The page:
In recent years, Mars has been back in the news. The wildly successful and dramatic landing of the MINI Cooper-sized rover Curiosity in 2012 has brought a renewed interest in the red planet. In his 2015 State of the Union speech, President Barack Obama reaffirmed NASA’s goal to put an astronaut on Mars at some point in the future and organizations such as the Mars One Foundation and SpaceX have set their sights firmly on Martian mission programs.
Mars has always been a likely destination for humanity, and in particular, it has captivated science fiction audiences as a new home, port of call, or simply just a new place to explore. Science fiction’s own history of the place has largely evolved alongside that of our own understanding of the planet. As much as we’ve learned from pictures, probes, and rovers on Mars, the world still has a particular fascination for science fiction authors who have told stories about it up to the present day.
From early in Mars’ history, a dichotomy has existed between the urge to study and observe the planet, but also to create and tell stories about it. The Romans named the blood-red point in the sky after their god of war. At the same time, numerous ancient astronomers located in Egypt, Babylon, Greece and others, observed the motion of Mars, and recognized early on that it was different from the other points in the sky: it was a planet, not a star.
Fast forward to the industrial revolution. New scientific principles defined the movements of objects in the solar system, which helped scientists to focus extensively on study of the planets with the aid of new telescopes. Accordingly, authors who had begun to write scientific tales also begun to turn their attention to our nearest neighbors in the solar system. Brave New Worlds: The Oxford Dictionary of Science Fiction identifies the first use of the word Martian in 1874, in an American magazine called The Galaxy: “The Martians would therefore be in a better position to understand our attempts at opening up a communication than the Venerians.”
In 1877, Giovanni Schiaparelli created the first detailed map of Mars using a telescope. From his observations, he detailed channels, continents, and seas, terminology rooted in Earth’s own geology. In particular, his description of canali (channels) was widely mistranslated as canals in English, sparking a wide-spread belief that Mars was home to someone who built them. The description planted the seeds to an idea: Mars was another world like ours, one that could potentially harbor intelligent life.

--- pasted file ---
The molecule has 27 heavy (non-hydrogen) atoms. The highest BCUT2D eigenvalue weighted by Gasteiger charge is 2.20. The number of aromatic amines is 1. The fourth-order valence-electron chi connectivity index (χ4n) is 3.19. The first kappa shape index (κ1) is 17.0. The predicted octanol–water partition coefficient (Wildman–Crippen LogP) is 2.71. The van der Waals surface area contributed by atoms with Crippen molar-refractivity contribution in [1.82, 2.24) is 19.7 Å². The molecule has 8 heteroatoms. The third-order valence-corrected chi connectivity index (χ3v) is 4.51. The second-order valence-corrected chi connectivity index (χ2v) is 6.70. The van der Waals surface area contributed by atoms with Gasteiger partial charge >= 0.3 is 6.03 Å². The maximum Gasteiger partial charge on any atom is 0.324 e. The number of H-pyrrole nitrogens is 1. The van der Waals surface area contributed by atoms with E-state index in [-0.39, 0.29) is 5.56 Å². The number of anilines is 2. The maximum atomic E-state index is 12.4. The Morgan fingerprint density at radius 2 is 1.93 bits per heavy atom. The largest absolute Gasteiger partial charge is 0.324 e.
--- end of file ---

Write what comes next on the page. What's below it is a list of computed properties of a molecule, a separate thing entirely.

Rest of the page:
Percival Lowell followed Schiaparelli’s lead in 1894 by constructing an observatory in Arizona, and later publishing a book titled Mars in 1895. The book covered his observations of the planet, all the while he speculated on the nature of how beings might live on the planet, drawing from the belief that canals were indeed present on the planet’s surface.
In 1897, H.G. Wells published what is possibly the best-known work of science fiction involving Mars: The War of the Worlds. From the very beginning of his book, Wells mixes the scientific knowledge of the day into his story: “The planet Mars, I scarcely need remind the reader, revolves about the sun at a mean distance of one hundred forty million miles, and the light and heat it receives from the sun is barely half of that received by this world,” all the while constructing a relevant, political story of the day.
The following year, a pair of Edisonade novels: The Fighters from Mars (a re-written version of The War of the Worlds), and Garrett P. Serviss’, Edison’s Conquest of Mars, was a direct sequel which followed a counterattack on Mars led by Thomas Edison. By basing his aliens on Mars, Wells’ The War of the Worlds and the various inspired books helped to instill a renewed sense of the historical association of the planet with that of war and destruction.
This only continued into the new century, most notably with Edgar Rice Burroughs and some of his best-known works: the Barsoom series featuring Civil War veteran John Carter. Beginning in 1912 with A Princess of Mars, Burroughs transports Carter to an inhabited and wild Mars, populating the planet with a rich and complicated civilization for his pulp adventures. His stories inspired numerous others in a burgeoning planetary romance genre: authors ranging from C.S. Lewis with his Space Trilogy, C.L. Moore’s Northwest Smith adventures, and Stanley G. Weinbaum with “A Martian Odyssey.”
In pulp magazines throughout the early twentieth century, science fiction emerged as its own world and authors began to look beyond Earth for inspiration. Certainly, the idea of a red world would have appealed to the likes of Burroughs, who had spent some time as a cavalry scout in the United States Army before turning to writing. Astronomers had already discerned features from Mars’ surface and several authors latched on to the image of the wild west when looking to our nearer planetary neighbors. In “Shambleau,” C.L. Moore transported the reader to a dusty and lawless locale that served her stories and characters well.
As late as the 1930s, scientists and astronomers had speculated about the possibility of vegetation on the planet: “The [American Interplanetary Society] Bulletin carried an article in January 1932 suggesting the possibility of ‘luxuriant vegetation’ on Mars along what may or may not have been Lowell’s canals.”